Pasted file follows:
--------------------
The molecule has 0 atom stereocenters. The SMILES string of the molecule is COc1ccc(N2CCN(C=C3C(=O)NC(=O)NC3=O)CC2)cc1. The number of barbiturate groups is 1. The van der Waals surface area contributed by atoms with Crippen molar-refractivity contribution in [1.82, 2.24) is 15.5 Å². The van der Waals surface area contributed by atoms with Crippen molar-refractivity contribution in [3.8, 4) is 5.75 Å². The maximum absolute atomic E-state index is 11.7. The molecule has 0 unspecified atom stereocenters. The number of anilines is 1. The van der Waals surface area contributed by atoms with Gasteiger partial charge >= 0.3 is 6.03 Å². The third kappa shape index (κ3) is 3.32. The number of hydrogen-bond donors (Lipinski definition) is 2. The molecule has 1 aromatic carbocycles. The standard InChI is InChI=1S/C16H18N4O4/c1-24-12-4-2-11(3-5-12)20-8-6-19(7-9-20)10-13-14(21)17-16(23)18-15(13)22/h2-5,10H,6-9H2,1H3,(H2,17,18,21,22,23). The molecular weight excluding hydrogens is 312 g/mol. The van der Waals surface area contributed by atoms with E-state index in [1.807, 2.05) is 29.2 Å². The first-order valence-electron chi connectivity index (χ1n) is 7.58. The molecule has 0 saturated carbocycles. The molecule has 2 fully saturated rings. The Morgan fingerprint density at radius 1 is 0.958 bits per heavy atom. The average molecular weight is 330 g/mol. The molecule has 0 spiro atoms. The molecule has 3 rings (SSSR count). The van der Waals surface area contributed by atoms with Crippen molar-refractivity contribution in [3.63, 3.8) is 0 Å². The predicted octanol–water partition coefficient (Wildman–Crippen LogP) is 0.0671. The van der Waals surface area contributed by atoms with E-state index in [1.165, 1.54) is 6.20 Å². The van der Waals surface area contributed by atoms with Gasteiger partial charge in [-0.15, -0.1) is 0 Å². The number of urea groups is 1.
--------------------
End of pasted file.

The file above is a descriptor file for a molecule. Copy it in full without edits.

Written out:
The molecule has 0 atom stereocenters. The SMILES string of the molecule is COc1ccc(N2CCN(C=C3C(=O)NC(=O)NC3=O)CC2)cc1. The number of barbiturate groups is 1. The van der Waals surface area contributed by atoms with Crippen molar-refractivity contribution in [1.82, 2.24) is 15.5 Å². The van der Waals surface area contributed by atoms with Crippen molar-refractivity contribution in [3.8, 4) is 5.75 Å². The maximum absolute atomic E-state index is 11.7. The molecule has 0 unspecified atom stereocenters. The number of anilines is 1. The van der Waals surface area contributed by atoms with Gasteiger partial charge >= 0.3 is 6.03 Å². The third kappa shape index (κ3) is 3.32. The number of hydrogen-bond donors (Lipinski definition) is 2. The molecule has 1 aromatic carbocycles. The standard InChI is InChI=1S/C16H18N4O4/c1-24-12-4-2-11(3-5-12)20-8-6-19(7-9-20)10-13-14(21)17-16(23)18-15(13)22/h2-5,10H,6-9H2,1H3,(H2,17,18,21,22,23). The molecular weight excluding hydrogens is 312 g/mol. The van der Waals surface area contributed by atoms with E-state index in [1.807, 2.05) is 29.2 Å². The first-order valence-electron chi connectivity index (χ1n) is 7.58. The molecule has 0 saturated carbocycles. The molecule has 2 fully saturated rings. The Morgan fingerprint density at radius 1 is 0.958 bits per heavy atom. The average molecular weight is 330 g/mol. The molecule has 0 spiro atoms. The molecule has 3 rings (SSSR count). The van der Waals surface area contributed by atoms with Crippen molar-refractivity contribution in [3.63, 3.8) is 0 Å². The predicted octanol–water partition coefficient (Wildman–Crippen LogP) is 0.0671. The van der Waals surface area contributed by atoms with E-state index in [1.165, 1.54) is 6.20 Å². The van der Waals surface area contributed by atoms with Gasteiger partial charge in [-0.15, -0.1) is 0 Å². The number of urea groups is 1.